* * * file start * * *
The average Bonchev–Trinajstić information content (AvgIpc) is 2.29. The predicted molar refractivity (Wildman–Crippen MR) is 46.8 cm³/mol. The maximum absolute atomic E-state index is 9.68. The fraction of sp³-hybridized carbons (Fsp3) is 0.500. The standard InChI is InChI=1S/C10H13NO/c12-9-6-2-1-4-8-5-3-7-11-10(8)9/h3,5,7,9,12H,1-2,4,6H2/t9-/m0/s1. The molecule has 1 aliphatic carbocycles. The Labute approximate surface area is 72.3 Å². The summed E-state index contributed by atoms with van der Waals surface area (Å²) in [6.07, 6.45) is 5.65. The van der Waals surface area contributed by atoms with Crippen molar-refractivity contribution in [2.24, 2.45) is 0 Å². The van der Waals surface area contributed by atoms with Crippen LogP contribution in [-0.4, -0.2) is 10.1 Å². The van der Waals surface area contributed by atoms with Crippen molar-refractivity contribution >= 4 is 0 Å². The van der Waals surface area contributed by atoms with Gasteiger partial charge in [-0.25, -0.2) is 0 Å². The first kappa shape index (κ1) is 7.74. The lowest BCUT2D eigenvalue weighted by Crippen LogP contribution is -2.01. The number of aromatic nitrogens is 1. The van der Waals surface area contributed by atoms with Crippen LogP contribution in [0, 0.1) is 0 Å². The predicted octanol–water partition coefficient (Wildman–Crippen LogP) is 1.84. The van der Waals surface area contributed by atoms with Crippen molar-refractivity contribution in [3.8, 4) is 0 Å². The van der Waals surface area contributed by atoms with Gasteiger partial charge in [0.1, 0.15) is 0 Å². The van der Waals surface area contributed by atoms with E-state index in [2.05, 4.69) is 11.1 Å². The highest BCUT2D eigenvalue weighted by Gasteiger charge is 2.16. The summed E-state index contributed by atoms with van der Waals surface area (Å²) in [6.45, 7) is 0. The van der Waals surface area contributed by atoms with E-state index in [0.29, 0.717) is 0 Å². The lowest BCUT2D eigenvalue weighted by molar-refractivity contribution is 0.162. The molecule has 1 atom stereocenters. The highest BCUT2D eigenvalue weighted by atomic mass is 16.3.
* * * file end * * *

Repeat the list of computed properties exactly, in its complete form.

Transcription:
The average Bonchev–Trinajstić information content (AvgIpc) is 2.29. The predicted molar refractivity (Wildman–Crippen MR) is 46.8 cm³/mol. The maximum absolute atomic E-state index is 9.68. The fraction of sp³-hybridized carbons (Fsp3) is 0.500. The standard InChI is InChI=1S/C10H13NO/c12-9-6-2-1-4-8-5-3-7-11-10(8)9/h3,5,7,9,12H,1-2,4,6H2/t9-/m0/s1. The molecule has 1 aliphatic carbocycles. The Labute approximate surface area is 72.3 Å². The summed E-state index contributed by atoms with van der Waals surface area (Å²) in [6.07, 6.45) is 5.65. The van der Waals surface area contributed by atoms with Crippen molar-refractivity contribution in [2.24, 2.45) is 0 Å². The van der Waals surface area contributed by atoms with Crippen LogP contribution in [-0.4, -0.2) is 10.1 Å². The van der Waals surface area contributed by atoms with Crippen molar-refractivity contribution >= 4 is 0 Å². The van der Waals surface area contributed by atoms with Gasteiger partial charge in [-0.25, -0.2) is 0 Å². The first kappa shape index (κ1) is 7.74. The lowest BCUT2D eigenvalue weighted by Crippen LogP contribution is -2.01. The number of aromatic nitrogens is 1. The van der Waals surface area contributed by atoms with Crippen LogP contribution in [0, 0.1) is 0 Å². The predicted octanol–water partition coefficient (Wildman–Crippen LogP) is 1.84. The van der Waals surface area contributed by atoms with Crippen molar-refractivity contribution in [3.8, 4) is 0 Å². The van der Waals surface area contributed by atoms with Gasteiger partial charge in [0.1, 0.15) is 0 Å². The van der Waals surface area contributed by atoms with E-state index in [2.05, 4.69) is 11.1 Å². The highest BCUT2D eigenvalue weighted by Gasteiger charge is 2.16. The summed E-state index contributed by atoms with van der Waals surface area (Å²) in [6.45, 7) is 0. The van der Waals surface area contributed by atoms with E-state index in [0.29, 0.717) is 0 Å². The lowest BCUT2D eigenvalue weighted by molar-refractivity contribution is 0.162. The molecule has 1 atom stereocenters. The highest BCUT2D eigenvalue weighted by atomic mass is 16.3.